Become a volunteer firefighter isn’t required, but I included it in the steps to becoming a firefighter for a reason. It is helpful for all sorts of reasons. The biggest being, you will usually be the first to hear about potential spots on the department. It’s also a great place to try out being a firefighter & decide if that’s really what you want to do. Also it scores points with the ladies.
After EMT’s come paramedics these guys are the real deal. They are the highest trained medical professional outside of a hospital. This typically takes about 2 years of school, and has more opportunities than EMT’s. With a paramedic’s license you are able to do things you may not have been able to do as an EMT. However, it is not required, because most fire departments will send you to paramedics school & pay for it after you’ve gotten on with the department.
Emergency Medicine Experience:
If you’ve worked in an ER or on an ambulance, you are going to have a leg up on other applicants. This again is not required, as you will get plenty once you are a fireman.
A 4 Year Degree:
Even though I’m sure you’re a fine educated gentleman, you don’t need a four year degree in fire engineering to become a firefighter. Most of the time, this is just a waste of money & time. If you have some sort of other degree, great! However, don’t think you need one just to become a firefighter. Let the people you work for pay for your training and education.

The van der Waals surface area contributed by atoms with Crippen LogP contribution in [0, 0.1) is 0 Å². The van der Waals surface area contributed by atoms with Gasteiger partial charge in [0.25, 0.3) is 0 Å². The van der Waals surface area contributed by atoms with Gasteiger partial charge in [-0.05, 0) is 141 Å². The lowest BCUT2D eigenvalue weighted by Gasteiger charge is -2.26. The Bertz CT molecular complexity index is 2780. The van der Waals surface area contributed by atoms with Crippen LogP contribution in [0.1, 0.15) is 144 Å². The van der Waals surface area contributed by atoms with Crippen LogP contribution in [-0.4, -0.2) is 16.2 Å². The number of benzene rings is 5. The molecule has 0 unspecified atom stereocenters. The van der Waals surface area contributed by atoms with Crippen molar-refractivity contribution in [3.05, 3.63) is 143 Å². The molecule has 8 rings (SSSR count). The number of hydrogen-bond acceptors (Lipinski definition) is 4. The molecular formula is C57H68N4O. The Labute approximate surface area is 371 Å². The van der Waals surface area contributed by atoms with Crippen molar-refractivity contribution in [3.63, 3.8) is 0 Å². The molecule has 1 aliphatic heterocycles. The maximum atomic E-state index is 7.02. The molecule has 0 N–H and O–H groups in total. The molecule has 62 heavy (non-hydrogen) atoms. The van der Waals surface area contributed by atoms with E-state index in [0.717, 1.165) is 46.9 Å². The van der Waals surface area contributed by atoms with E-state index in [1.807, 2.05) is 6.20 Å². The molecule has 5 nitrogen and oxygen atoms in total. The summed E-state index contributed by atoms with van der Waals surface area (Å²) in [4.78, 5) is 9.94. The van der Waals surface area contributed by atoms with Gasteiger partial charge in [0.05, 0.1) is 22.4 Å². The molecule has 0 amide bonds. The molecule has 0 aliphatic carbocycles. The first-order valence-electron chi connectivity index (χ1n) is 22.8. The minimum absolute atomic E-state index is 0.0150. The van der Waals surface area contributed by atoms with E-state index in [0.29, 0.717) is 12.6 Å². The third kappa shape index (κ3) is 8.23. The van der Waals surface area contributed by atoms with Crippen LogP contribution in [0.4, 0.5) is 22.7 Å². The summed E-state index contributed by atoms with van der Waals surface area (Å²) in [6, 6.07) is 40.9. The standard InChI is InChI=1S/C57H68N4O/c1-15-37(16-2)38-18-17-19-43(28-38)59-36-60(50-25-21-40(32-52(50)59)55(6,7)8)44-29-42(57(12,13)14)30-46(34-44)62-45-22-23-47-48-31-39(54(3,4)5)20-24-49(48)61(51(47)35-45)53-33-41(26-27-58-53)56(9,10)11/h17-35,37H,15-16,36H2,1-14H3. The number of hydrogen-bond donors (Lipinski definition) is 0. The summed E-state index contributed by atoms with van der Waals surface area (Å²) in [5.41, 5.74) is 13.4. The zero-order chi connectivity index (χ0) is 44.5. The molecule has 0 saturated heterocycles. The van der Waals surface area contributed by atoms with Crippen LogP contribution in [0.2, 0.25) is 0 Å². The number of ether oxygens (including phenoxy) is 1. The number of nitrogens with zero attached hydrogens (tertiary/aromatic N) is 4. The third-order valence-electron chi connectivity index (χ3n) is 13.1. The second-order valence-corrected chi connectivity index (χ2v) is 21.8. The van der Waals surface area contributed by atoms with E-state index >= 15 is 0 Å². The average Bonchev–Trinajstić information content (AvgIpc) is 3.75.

A perfectly clean record:
Some people get a little paranoid about their background check. It’s ok if you have a few tickets, or even have had a suspended license. You will need a valid license in most if not all cities when you apply. Also depending on what’s on your record it may make it a little harder to get the job, but hey as manly men we live for the challenge right?
Live Fire Training Before the Academy:
You don’t need to have been through a burning building before you go through the academy. There will be plenty of that in the academy have no fear. In fact, it’s usually better if you come as a blank slate, that way the city can train you exactly the way they want. Just apply & follow the steps listed above & you’ll be fine.
So you’ve made it past the application process & you are in the fire training academy. Awesome! You are going to learn of stuff that will stay with you for the rest of your life. Every city does their academies differently so I’ll be giving you a brief overview of what you are going to learn in your firefighter training.
Construction & Engineering
Ah yes, I bet you didn’t think you would need to be an amateur contractor as a firefighter. Well the fact of the matter is, if you are going to be running in and out of buildings that are on fire, it matters very much how much you know about a building’s structural integrity. During this portion of the academy you will learn basic construction principles as well as the melting points for different materials, where structural weak & strong points are, and what a building looks like right before it collapses.